To successfully revamp OB workflows involves changing operational practice to play to the strengths of cloud-hosted media applications. It also requires an awareness of issues that are common in an enterprise environment, namely: processor utilisation, device discovery, network segmentation, performance, congestion, and redundancy provision.

So it’s clear, at least from a deployment front, that a seamless solution model is yet to gain widespread adoption. There’s plenty of expectation and the issues are being worked through. But as of now, those wishing to transition to revised OB workflows are navigating the complexities associated with media standards and best practices – ideally within a cloud-hosted environment.

The issue of cloud hosting opens both technical and commercial aspects when considering media applications. For episodic and cinematic production, it’s predominantly a commercial issue. For OB there are unique ingest, network, redundancy and resilience issues that need to be addressed technically. Also the complex Total Cost of Ownership (TCO) associated with occasional use circuits must be considered.

The shift towards cloud-hosted opex and metered usage appears compelling, but OB consists of lots of hidden costs. These are associated with subscriptions, licensing, and niche on-prem functionality to overcome performance issues not currently fully addressed by cloud-hosted solutions. Add the operational constraints associated with OB, and it’s clear that the readiness of OB to totally endorse an all-IP based environment (common in a studio environment) is far more restricted.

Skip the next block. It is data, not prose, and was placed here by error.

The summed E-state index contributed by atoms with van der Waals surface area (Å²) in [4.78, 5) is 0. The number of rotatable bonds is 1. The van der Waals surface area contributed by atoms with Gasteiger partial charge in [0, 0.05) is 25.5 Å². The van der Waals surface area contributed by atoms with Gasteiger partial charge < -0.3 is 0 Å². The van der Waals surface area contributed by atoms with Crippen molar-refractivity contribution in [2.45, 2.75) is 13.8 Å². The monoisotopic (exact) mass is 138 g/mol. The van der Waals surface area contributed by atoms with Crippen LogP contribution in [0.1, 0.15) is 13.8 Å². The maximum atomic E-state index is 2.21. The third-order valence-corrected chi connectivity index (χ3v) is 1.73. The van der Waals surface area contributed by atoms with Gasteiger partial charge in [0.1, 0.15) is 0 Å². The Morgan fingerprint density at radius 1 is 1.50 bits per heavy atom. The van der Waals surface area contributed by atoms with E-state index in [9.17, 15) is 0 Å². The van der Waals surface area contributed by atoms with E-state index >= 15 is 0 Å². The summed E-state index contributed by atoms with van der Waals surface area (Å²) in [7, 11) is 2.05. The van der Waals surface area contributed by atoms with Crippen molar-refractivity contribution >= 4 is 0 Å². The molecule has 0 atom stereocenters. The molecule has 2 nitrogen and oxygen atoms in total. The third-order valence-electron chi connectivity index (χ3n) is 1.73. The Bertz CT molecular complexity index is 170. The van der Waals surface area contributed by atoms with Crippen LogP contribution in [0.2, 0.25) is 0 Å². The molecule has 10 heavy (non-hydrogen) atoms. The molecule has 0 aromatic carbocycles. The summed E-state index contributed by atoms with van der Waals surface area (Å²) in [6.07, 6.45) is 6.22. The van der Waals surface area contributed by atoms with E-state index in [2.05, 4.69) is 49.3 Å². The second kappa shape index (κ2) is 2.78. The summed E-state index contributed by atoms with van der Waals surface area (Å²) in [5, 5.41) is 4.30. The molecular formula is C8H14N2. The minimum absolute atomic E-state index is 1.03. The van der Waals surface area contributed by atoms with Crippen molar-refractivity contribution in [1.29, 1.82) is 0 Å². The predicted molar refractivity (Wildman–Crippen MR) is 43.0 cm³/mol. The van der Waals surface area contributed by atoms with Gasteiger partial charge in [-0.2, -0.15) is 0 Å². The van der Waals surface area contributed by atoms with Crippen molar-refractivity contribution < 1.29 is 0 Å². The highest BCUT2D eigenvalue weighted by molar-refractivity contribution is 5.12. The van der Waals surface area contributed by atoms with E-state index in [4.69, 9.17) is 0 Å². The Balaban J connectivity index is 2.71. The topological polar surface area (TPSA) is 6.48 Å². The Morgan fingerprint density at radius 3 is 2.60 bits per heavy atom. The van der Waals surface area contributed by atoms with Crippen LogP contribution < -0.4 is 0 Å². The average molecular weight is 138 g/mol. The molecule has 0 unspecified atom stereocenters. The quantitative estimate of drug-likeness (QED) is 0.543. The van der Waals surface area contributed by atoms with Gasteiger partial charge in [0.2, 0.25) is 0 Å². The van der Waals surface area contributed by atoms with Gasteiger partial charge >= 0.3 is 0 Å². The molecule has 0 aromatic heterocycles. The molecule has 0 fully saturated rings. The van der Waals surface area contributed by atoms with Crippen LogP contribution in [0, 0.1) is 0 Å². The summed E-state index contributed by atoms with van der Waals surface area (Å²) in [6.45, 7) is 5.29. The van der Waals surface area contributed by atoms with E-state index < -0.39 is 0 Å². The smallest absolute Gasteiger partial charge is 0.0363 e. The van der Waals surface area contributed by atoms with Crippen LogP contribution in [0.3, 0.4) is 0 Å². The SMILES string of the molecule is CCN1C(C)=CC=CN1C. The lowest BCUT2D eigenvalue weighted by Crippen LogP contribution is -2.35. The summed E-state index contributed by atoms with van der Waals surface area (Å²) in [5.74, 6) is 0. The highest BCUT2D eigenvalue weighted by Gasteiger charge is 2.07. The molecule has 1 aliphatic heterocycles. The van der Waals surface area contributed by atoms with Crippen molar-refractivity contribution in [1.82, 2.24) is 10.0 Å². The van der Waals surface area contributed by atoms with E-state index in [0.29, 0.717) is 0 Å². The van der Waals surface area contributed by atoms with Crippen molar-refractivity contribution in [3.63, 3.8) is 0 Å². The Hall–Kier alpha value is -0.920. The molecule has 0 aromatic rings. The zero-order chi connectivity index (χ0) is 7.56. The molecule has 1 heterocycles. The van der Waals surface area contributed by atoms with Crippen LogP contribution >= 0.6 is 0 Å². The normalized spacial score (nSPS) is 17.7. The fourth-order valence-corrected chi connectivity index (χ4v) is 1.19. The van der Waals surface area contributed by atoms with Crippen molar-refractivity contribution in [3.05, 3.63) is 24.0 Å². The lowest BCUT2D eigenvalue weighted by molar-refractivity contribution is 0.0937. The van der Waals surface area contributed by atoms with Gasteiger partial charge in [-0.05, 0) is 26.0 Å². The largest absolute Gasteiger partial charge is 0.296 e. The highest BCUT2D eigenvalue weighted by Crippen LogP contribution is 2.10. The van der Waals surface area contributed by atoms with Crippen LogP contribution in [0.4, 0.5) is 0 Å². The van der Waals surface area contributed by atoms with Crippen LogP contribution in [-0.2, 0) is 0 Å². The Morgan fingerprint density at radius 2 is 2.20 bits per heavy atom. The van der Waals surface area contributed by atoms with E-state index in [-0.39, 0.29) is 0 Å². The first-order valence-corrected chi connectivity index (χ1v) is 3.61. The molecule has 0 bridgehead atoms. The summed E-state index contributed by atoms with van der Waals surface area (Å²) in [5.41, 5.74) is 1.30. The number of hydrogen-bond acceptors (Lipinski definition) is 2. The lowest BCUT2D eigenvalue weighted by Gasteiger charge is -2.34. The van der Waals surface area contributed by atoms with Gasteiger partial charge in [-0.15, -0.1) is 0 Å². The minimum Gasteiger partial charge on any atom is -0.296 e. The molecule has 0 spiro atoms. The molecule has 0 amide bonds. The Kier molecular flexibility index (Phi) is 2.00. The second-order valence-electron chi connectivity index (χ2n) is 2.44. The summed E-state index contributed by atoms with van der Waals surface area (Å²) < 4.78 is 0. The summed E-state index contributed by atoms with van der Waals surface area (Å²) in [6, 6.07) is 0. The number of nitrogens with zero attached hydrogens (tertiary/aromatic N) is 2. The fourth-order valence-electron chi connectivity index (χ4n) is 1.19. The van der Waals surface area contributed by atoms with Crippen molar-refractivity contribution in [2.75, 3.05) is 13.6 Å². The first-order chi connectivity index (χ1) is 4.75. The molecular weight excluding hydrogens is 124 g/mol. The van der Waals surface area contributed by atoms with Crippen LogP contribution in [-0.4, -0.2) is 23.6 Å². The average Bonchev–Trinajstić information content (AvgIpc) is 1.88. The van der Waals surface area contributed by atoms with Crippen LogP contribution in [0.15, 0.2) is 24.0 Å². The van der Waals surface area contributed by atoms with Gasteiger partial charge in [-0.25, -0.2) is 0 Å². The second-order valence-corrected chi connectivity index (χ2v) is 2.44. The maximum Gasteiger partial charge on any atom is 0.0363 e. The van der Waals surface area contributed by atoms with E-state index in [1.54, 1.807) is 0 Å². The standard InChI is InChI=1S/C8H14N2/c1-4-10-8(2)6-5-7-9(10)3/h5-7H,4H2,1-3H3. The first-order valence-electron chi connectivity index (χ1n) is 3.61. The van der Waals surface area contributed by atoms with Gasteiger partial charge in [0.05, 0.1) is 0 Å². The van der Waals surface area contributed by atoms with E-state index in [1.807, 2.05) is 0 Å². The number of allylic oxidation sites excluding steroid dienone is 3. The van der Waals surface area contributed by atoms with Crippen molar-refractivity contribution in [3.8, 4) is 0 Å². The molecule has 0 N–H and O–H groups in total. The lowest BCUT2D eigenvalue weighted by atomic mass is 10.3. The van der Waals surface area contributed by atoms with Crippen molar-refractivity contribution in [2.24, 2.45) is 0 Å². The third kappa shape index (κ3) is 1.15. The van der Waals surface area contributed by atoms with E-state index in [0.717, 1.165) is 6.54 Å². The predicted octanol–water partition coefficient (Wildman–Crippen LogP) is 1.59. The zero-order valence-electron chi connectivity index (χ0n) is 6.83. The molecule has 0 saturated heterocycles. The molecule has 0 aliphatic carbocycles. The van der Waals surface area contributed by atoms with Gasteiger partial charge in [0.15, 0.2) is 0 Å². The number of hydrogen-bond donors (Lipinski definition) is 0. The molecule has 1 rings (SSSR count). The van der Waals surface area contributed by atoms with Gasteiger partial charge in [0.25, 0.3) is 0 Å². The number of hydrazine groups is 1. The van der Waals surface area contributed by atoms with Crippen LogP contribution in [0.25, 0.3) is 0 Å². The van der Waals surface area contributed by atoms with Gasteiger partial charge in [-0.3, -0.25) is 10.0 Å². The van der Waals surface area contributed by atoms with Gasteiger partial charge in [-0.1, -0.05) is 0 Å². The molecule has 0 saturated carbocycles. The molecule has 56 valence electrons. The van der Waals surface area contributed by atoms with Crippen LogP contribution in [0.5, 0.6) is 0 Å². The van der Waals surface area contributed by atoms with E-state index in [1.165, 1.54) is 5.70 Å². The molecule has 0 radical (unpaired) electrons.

Software-defined networks (SDN) are now emerging in studio LAN environments. Achieving the same level of deterministic performance over a WAN is far more challenging for remote content. Not to mention, training operational staff with the network skills to operate COTS equipment across complex combinations of networks and domains.

This raises the issue for the last critical element in any OB evolution, namely a service level portal to provide the necessary operator level abstraction. This is vital to make any total solution embracing the many disparate technologies and skillsets viable.

New light

BT is now looking at OB provision in a new light. We are keen to get the balance right between maintaining critical service provision while adapting to endorse cloud hosting, new standards and best practice as a complete on-demand package. Against this backdrop, the commercial environment for the network provision of media has developed where the prospect of two alternate takes on remote production are emerging.

The first option is to backhaul all the content. The competitive rate cards for high-capacity fibre now make this a very real option and the operational experience gained during lockdown have reskilled staff. Alternatively, backhaul proxy feeds and edit in the cloud. As with the first approach, lockdown has forced operators and service providers alike to re-evaluate OB workflows and rapidly endorse revised approaches far quicker than expected.

With all the revamping of OB provisions in play, the industry now has another issue to address – how sustainable are future OB services?